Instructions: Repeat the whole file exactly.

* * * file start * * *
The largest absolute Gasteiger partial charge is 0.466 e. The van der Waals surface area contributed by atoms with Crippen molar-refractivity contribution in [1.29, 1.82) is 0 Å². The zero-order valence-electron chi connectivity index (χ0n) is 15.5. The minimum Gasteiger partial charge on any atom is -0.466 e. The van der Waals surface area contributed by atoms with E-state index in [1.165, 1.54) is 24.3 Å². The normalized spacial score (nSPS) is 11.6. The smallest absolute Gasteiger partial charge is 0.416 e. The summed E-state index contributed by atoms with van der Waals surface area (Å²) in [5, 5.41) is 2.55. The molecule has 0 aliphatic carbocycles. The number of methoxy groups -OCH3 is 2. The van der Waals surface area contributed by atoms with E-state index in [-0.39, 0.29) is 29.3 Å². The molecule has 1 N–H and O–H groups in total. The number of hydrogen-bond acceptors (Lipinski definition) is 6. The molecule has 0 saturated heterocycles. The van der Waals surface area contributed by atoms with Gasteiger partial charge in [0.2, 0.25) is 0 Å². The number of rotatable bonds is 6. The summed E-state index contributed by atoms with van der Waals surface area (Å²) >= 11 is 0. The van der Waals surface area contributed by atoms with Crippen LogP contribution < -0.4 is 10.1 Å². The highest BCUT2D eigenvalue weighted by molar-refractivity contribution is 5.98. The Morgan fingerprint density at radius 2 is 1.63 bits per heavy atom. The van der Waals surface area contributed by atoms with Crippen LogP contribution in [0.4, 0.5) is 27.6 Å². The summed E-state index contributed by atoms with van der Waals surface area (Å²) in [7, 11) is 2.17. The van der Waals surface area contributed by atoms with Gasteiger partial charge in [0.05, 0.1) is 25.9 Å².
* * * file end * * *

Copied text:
The largest absolute Gasteiger partial charge is 0.466 e. The van der Waals surface area contributed by atoms with Crippen molar-refractivity contribution in [1.29, 1.82) is 0 Å². The zero-order valence-electron chi connectivity index (χ0n) is 15.5. The minimum Gasteiger partial charge on any atom is -0.466 e. The van der Waals surface area contributed by atoms with E-state index in [1.165, 1.54) is 24.3 Å². The normalized spacial score (nSPS) is 11.6. The smallest absolute Gasteiger partial charge is 0.416 e. The summed E-state index contributed by atoms with van der Waals surface area (Å²) in [5, 5.41) is 2.55. The molecule has 0 aliphatic carbocycles. The number of methoxy groups -OCH3 is 2. The van der Waals surface area contributed by atoms with E-state index in [-0.39, 0.29) is 29.3 Å². The molecule has 1 N–H and O–H groups in total. The number of hydrogen-bond acceptors (Lipinski definition) is 6. The molecule has 0 saturated heterocycles. The van der Waals surface area contributed by atoms with Gasteiger partial charge in [0.2, 0.25) is 0 Å². The number of rotatable bonds is 6. The summed E-state index contributed by atoms with van der Waals surface area (Å²) >= 11 is 0. The van der Waals surface area contributed by atoms with Crippen LogP contribution < -0.4 is 10.1 Å². The highest BCUT2D eigenvalue weighted by molar-refractivity contribution is 5.98. The Morgan fingerprint density at radius 2 is 1.63 bits per heavy atom. The van der Waals surface area contributed by atoms with Crippen LogP contribution in [0.4, 0.5) is 27.6 Å². The summed E-state index contributed by atoms with van der Waals surface area (Å²) in [7, 11) is 2.17. The van der Waals surface area contributed by atoms with Gasteiger partial charge in [0.05, 0.1) is 25.9 Å².